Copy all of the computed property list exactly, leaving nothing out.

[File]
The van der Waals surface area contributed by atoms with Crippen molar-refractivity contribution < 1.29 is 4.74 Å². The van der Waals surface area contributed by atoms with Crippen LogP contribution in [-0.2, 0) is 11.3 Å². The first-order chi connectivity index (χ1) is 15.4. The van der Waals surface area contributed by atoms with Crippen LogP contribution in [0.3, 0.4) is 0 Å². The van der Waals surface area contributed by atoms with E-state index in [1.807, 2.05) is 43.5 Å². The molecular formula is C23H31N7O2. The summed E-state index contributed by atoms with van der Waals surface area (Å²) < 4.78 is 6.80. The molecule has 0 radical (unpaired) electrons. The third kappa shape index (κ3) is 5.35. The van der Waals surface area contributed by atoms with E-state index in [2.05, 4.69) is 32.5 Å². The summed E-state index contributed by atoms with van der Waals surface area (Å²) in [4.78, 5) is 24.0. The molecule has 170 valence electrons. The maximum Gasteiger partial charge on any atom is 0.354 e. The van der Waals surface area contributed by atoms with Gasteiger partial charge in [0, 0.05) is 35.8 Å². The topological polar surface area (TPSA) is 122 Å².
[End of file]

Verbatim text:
The van der Waals surface area contributed by atoms with Crippen molar-refractivity contribution < 1.29 is 4.74 Å². The van der Waals surface area contributed by atoms with Crippen LogP contribution in [-0.2, 0) is 11.3 Å². The first-order chi connectivity index (χ1) is 15.4. The van der Waals surface area contributed by atoms with Crippen LogP contribution in [0.3, 0.4) is 0 Å². The van der Waals surface area contributed by atoms with E-state index in [1.807, 2.05) is 43.5 Å². The molecular formula is C23H31N7O2. The summed E-state index contributed by atoms with van der Waals surface area (Å²) < 4.78 is 6.80. The molecule has 0 radical (unpaired) electrons. The third kappa shape index (κ3) is 5.35. The van der Waals surface area contributed by atoms with E-state index in [2.05, 4.69) is 32.5 Å². The summed E-state index contributed by atoms with van der Waals surface area (Å²) in [4.78, 5) is 24.0. The molecule has 170 valence electrons. The maximum Gasteiger partial charge on any atom is 0.354 e. The van der Waals surface area contributed by atoms with Gasteiger partial charge in [0, 0.05) is 35.8 Å². The topological polar surface area (TPSA) is 122 Å².